Let’s Stop Puppy Mills! Step One…

If you read this blog regularly, you already know that ending the suffering of dogs in puppy mills is an important cause for me. I’ve seen the dogs that come from these mills and have heard countless horror stories from people who’ve purchased puppy mills dogs from pet stores. It is heartbreaking. There is absolutely no reason in 2017 that dogs should be bred solely for profit by people who don’t care at all about their health and safety.

And considering that Ohio has one of the largest number of puppy mills in the country, this an issue we cannot ignore in our state. A group called Stop Puppy Mills Ohio recently formed to crack down on puppy mills in our state and is looking for volunteers to help with the cause. This grassroots organization is working on bringing a ballot measure that would regulate breeders as well as pet stores who buy from breeders to Ohio voters next November.


A little background…

Although the state passed a law in 2012 to regulate breeders, the enforcement of it has been very tough. That law requires an annual inspection of high volume breeders that sell 60 dogs and produce at least 9 litters in a single year. This 9/60 rule is very hard to enforce as many breeders can get around it by saying that they only breed 59 dogs in a year, or eight litters, to get out of being required to do an inspection. There are hundreds of facilities not being inspected because they can’t get to them based on these rules. Also although the law requires veterinary care, it doesn’t have any requirements about the number of times a dog can breed or much as far as the conditions the dogs should be living in.


The new measure

This new ballot measure puts tough requirements on breeding facilities as well as regulates the sale of dogs in the state to pet stores. Here are some of the details:

  • Establishes welfare standards for any breeder with eight or more breeding females. This threshold will be far easier for the Ohio Department of Agriculture to enforce, and will require many more puppy mills to be regulated.
  • Requires breeders to provide the animals with constant access to water, access to nutritious food at least twice daily, protections from extreme temperatures, and regular veterinary care and socialization.
  • Dogs have to have unfettered daytime access to outdoor exercise areas. Enclosures would have solid flooring (no wire flooring their paws can get stuck in), would be cleaned at least once per day. Cages also cannot be stacked or have multiple dogs crammed together in one cage.
  • Safe breeding practices, including limits on how often and how many times a dog may be bred, and genetic screening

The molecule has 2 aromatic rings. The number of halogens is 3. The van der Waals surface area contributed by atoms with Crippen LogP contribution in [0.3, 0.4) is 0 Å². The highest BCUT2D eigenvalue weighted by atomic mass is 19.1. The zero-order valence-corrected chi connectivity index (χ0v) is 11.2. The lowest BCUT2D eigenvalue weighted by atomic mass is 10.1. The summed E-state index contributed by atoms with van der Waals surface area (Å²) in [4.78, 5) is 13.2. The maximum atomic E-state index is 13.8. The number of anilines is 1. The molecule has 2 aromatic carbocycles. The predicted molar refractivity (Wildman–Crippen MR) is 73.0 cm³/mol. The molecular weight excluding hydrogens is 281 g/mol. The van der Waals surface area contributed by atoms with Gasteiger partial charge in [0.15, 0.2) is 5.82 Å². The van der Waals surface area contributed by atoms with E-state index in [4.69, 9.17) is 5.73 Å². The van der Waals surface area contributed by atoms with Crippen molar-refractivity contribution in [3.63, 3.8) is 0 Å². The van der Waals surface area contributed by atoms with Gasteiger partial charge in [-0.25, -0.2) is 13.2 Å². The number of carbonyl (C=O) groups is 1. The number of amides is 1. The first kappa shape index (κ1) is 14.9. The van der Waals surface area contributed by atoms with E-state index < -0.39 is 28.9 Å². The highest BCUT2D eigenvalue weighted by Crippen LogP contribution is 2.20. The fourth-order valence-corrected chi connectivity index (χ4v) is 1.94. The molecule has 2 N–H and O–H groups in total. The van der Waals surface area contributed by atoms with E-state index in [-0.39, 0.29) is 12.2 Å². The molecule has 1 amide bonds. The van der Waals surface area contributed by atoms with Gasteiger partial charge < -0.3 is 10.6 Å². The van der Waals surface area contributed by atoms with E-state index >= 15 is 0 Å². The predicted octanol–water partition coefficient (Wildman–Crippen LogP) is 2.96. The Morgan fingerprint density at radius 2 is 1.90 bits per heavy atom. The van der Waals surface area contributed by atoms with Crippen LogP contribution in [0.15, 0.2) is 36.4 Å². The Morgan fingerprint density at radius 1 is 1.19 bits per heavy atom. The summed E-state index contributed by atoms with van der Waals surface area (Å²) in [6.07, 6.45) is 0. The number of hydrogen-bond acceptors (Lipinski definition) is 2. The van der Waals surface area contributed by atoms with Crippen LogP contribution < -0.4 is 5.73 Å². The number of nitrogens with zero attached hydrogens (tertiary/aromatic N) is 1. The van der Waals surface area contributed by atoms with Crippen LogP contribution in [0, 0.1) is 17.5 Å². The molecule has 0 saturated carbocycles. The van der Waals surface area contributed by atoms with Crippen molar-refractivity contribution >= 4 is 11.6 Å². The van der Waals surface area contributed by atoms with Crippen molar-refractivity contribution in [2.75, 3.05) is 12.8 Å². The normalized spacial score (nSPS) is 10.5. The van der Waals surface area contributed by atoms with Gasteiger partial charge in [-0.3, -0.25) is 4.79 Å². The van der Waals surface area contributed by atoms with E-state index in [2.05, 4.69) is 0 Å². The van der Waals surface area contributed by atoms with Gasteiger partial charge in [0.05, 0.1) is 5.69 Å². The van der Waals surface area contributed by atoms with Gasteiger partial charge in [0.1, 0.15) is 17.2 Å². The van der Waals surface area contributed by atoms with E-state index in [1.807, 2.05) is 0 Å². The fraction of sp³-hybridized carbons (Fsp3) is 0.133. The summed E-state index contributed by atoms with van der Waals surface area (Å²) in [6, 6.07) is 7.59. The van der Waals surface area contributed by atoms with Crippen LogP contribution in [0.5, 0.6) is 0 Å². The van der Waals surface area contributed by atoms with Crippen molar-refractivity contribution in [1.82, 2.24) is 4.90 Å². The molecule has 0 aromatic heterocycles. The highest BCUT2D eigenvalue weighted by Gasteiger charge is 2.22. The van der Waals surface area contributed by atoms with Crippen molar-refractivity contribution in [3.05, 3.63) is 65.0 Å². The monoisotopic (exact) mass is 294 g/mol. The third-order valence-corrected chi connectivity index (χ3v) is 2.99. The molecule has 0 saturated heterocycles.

• Pet stores purchasing dogs would have to get their dogs from facilities that are in accordance with Ohio law and cannot purchase dogs from out-of-state facilities that do not meet the Ohio law requirements.

The requirements in this measure are important because they regulate both sides of the industry. It’s not just the commercial breeders that don’t care about the dogs they breed, it’s also the pet stores. Take a look at this paperwork that came along with Hunter (my dog whose original owner purchased him from a pet store) when I adopted him:


Yes, it actually says a “replacement puppy.” I cried the first time I read that. The people at these stores see dogs as something to be bought and sold, nothing more.

Ultimately, the goal is to make it so hard for puppy mills to operate that many will go out of business. This is an important step to ensuring that we stop the reckless breeding of dogs at these facilities and I can’t wait to take this to Ohio voters next November!

If you’re interested in volunteering to help collect signatures, or just interested in helping spread awareness, you can sign up as a volunteer here: https://stoppuppymillsohio.com/volunteer They need people to gather signatures, write letters to the editor, make phone calls, volunteer at poll places, and more.

I am hoping to collect signatures are Spooky Pooch in Lakewood this Saturday, so let me know if you want to help, or just stop by and sign if you are there!

Author: dogsinthecle

The source for what to do with your dog in Cleveland.

2 thoughts on “Let’s Stop Puppy Mills! Step One…”

  1. A question and a comment… First, what about internet sales? I’m not clear about the numbers, but I have to assume that a significant number of breeders, particularly the smaller ones, are acting as their own pet stores, online. My comment refers to the cleaning – I’m not sure what the specific language around that is, but they may want to specify that the dog can’t actually be in the cage while it’s being cleaned. Common sense, one would think, but the level of fear my two mill girls exhibit around hoses are a clear sign to me that they were hit with a power washer more than once.


    1. As long as they have 8 or more breeding dogs, breeders who sell online would be a part of these inspections. I think that number is a little high and it might not hit some of the smaller breeders that are still troublesome, but it’s a step.

      That is a good point about the cleaning, I haven’t seen any language yet about that – but it all can be reviewed once we get something in place and see how it’s working. It’ll be a learning process but definitely a step in the right direction.


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